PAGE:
I am sure there are some legal types on here who would know far more.
To follow my travel journal see http://www.thebusphoebeandme.us

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Dougal

  • Joined Jul 2011
  • Port O' Menteith, Stirlingshire
Re: Reopening an old ditch
« Reply #10 on: August 26, 2011, 06:41:58 pm »
I know this is probably bad but keep quiet and carry on.
If you pipe the ditch then you'll probably fill it in once the pipe is in place. Who is to know?
Even if you do end up loosing that bit of the ground back to the council you still win because then the rest of your ground will be properly drained and then you don't have to ever worry about the ditch again. It'll become a council worry.
I know that is a bit fly by night but might be the easiest.
It's always worse for someone else, so get your moaning done before they start using up all the available symathy!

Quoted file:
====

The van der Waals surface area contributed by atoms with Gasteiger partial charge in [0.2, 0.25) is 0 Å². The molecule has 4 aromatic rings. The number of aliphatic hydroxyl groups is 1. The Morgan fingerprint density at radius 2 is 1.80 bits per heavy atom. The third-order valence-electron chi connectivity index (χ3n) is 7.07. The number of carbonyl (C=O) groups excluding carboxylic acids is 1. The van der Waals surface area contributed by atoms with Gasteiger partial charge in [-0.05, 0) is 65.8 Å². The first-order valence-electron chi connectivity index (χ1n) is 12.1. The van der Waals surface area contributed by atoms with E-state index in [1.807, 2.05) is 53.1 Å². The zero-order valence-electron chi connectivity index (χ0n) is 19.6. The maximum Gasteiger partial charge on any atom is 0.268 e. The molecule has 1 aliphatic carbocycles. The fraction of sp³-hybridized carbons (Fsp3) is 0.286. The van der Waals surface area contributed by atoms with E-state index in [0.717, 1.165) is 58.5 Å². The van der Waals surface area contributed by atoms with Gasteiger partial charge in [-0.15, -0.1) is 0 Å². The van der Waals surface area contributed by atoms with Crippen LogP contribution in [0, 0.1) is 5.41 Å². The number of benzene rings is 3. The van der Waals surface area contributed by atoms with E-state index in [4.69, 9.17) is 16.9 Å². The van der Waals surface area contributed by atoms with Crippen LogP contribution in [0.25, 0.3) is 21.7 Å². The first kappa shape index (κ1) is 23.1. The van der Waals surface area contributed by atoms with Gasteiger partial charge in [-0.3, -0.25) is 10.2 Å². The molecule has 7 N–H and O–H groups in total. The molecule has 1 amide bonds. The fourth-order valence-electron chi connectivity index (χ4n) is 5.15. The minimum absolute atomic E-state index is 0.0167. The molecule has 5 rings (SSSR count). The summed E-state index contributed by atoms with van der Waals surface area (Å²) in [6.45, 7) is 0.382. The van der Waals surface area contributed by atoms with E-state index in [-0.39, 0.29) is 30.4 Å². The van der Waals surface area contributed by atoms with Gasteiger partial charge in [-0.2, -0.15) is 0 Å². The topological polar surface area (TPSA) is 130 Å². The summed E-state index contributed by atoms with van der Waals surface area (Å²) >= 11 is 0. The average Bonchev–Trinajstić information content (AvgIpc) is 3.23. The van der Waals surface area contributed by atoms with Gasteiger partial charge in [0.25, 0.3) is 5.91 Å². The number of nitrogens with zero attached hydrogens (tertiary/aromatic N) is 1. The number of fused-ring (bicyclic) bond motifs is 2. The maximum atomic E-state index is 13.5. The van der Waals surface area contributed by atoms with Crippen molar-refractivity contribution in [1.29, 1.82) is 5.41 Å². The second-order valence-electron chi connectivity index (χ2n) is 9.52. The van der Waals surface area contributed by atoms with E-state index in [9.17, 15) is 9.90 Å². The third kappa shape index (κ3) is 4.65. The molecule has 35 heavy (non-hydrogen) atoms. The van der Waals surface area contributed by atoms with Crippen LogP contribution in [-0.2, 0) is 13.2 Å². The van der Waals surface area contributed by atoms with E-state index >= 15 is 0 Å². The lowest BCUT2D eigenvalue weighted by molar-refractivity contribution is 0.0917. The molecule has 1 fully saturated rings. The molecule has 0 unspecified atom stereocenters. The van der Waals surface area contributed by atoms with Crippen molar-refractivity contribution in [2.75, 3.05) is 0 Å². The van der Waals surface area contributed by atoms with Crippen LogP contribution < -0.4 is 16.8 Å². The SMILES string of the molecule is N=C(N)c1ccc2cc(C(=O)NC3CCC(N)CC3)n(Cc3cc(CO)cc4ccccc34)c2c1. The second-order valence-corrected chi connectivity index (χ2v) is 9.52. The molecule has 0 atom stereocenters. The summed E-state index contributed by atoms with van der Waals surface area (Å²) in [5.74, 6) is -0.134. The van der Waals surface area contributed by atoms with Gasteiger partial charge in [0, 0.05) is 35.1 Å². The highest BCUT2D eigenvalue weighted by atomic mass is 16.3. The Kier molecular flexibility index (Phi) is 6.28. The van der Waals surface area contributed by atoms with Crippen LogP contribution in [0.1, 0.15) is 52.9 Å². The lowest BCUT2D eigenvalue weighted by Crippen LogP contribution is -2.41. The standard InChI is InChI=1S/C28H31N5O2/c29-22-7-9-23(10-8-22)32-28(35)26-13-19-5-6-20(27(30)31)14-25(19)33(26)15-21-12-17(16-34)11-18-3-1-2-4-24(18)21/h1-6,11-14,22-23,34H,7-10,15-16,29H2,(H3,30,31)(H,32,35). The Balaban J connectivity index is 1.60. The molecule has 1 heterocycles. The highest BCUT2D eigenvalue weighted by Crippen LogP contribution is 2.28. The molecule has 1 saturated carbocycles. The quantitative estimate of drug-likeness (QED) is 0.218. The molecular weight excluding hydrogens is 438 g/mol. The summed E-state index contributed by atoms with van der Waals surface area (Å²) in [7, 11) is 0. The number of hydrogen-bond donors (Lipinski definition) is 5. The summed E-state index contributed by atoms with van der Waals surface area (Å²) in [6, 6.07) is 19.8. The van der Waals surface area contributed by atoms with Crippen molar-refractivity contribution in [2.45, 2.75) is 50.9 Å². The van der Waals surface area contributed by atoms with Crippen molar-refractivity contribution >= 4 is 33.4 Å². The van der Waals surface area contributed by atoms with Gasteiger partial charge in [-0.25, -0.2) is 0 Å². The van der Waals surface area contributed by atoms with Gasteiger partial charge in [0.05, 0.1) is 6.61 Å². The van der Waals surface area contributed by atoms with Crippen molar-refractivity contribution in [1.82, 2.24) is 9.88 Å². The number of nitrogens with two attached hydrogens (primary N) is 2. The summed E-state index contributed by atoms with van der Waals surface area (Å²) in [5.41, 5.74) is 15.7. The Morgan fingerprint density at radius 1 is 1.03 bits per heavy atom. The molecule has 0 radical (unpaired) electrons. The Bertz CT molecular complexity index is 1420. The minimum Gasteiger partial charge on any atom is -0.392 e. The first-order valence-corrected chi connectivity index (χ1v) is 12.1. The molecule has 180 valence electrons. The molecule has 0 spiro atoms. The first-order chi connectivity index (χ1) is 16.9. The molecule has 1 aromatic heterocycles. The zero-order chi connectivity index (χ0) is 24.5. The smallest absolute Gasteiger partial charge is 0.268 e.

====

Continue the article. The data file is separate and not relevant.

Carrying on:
SallyintNorth

  • Joined Feb 2011
  • Far North West of England
  • Rarely short of an opinion but I mean well
Re: Reopening an old ditch
« Reply #11 on: August 28, 2011, 08:26:31 am »
Practical advice there, Dougal.  As a few have suggested, the filled in ditch sounds like the reason the field drains poorly - sorting out that problem, whether it's your ditch or the councils, sounds like a perfectly proper thing to do.

If the council ever decide to look into the fence line and (re)claim the ditch, as Dougal says, keeping it clear then becomes their problem - but most landowners would still clear the council ditch if it was causing waterlogging on their own ground.